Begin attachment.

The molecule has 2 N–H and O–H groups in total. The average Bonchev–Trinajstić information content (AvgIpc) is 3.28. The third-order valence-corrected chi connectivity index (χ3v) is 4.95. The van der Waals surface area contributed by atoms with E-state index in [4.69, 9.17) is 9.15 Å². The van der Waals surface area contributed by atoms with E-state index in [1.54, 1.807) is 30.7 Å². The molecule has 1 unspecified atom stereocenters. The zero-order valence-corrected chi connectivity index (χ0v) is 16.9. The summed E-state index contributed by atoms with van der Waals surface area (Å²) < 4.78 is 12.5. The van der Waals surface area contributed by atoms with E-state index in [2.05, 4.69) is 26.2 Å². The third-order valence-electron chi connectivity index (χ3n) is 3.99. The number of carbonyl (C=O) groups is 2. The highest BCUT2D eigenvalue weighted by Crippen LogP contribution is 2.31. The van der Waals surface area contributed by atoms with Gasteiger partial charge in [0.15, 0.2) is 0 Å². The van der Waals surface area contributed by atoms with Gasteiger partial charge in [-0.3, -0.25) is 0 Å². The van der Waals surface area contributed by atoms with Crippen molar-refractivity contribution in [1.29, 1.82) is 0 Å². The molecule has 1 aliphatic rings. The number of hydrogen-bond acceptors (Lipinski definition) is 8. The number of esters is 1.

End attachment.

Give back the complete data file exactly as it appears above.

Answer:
The molecule has 2 N–H and O–H groups in total. The average Bonchev–Trinajstić information content (AvgIpc) is 3.28. The third-order valence-corrected chi connectivity index (χ3v) is 4.95. The van der Waals surface area contributed by atoms with E-state index in [4.69, 9.17) is 9.15 Å². The van der Waals surface area contributed by atoms with E-state index in [1.54, 1.807) is 30.7 Å². The molecule has 1 unspecified atom stereocenters. The zero-order valence-corrected chi connectivity index (χ0v) is 16.9. The summed E-state index contributed by atoms with van der Waals surface area (Å²) < 4.78 is 12.5. The van der Waals surface area contributed by atoms with E-state index in [2.05, 4.69) is 26.2 Å². The third-order valence-electron chi connectivity index (χ3n) is 3.99. The number of carbonyl (C=O) groups is 2. The highest BCUT2D eigenvalue weighted by Crippen LogP contribution is 2.31. The van der Waals surface area contributed by atoms with Gasteiger partial charge in [0.15, 0.2) is 0 Å². The van der Waals surface area contributed by atoms with Gasteiger partial charge in [-0.3, -0.25) is 0 Å². The van der Waals surface area contributed by atoms with Crippen molar-refractivity contribution in [1.29, 1.82) is 0 Å². The molecule has 1 aliphatic rings. The number of hydrogen-bond acceptors (Lipinski definition) is 8. The number of esters is 1.